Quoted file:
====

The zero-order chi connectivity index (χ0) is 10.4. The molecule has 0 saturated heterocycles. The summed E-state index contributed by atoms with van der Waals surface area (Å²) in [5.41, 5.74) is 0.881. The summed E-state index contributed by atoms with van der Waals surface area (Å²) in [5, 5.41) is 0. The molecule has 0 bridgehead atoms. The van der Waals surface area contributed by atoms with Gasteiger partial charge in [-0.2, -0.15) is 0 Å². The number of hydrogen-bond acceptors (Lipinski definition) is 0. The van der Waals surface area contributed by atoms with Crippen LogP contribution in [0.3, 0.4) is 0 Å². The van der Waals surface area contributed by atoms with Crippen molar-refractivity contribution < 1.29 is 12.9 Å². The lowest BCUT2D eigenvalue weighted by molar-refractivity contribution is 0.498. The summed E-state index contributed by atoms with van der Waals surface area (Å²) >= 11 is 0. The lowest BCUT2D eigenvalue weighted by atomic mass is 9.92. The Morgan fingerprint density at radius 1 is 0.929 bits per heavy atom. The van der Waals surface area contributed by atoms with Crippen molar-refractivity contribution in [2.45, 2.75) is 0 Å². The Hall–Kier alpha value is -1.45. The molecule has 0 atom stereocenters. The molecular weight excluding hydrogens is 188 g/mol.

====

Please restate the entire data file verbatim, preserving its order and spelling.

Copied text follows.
The zero-order chi connectivity index (χ0) is 10.4. The molecule has 0 saturated heterocycles. The summed E-state index contributed by atoms with van der Waals surface area (Å²) in [5.41, 5.74) is 0.881. The summed E-state index contributed by atoms with van der Waals surface area (Å²) in [5, 5.41) is 0. The molecule has 0 bridgehead atoms. The van der Waals surface area contributed by atoms with Gasteiger partial charge in [-0.2, -0.15) is 0 Å². The number of hydrogen-bond acceptors (Lipinski definition) is 0. The van der Waals surface area contributed by atoms with Crippen LogP contribution in [0.3, 0.4) is 0 Å². The van der Waals surface area contributed by atoms with Crippen molar-refractivity contribution < 1.29 is 12.9 Å². The lowest BCUT2D eigenvalue weighted by molar-refractivity contribution is 0.498. The summed E-state index contributed by atoms with van der Waals surface area (Å²) >= 11 is 0. The lowest BCUT2D eigenvalue weighted by atomic mass is 9.92. The Morgan fingerprint density at radius 1 is 0.929 bits per heavy atom. The van der Waals surface area contributed by atoms with Crippen molar-refractivity contribution in [2.45, 2.75) is 0 Å². The Hall–Kier alpha value is -1.45. The molecule has 0 atom stereocenters. The molecular weight excluding hydrogens is 188 g/mol.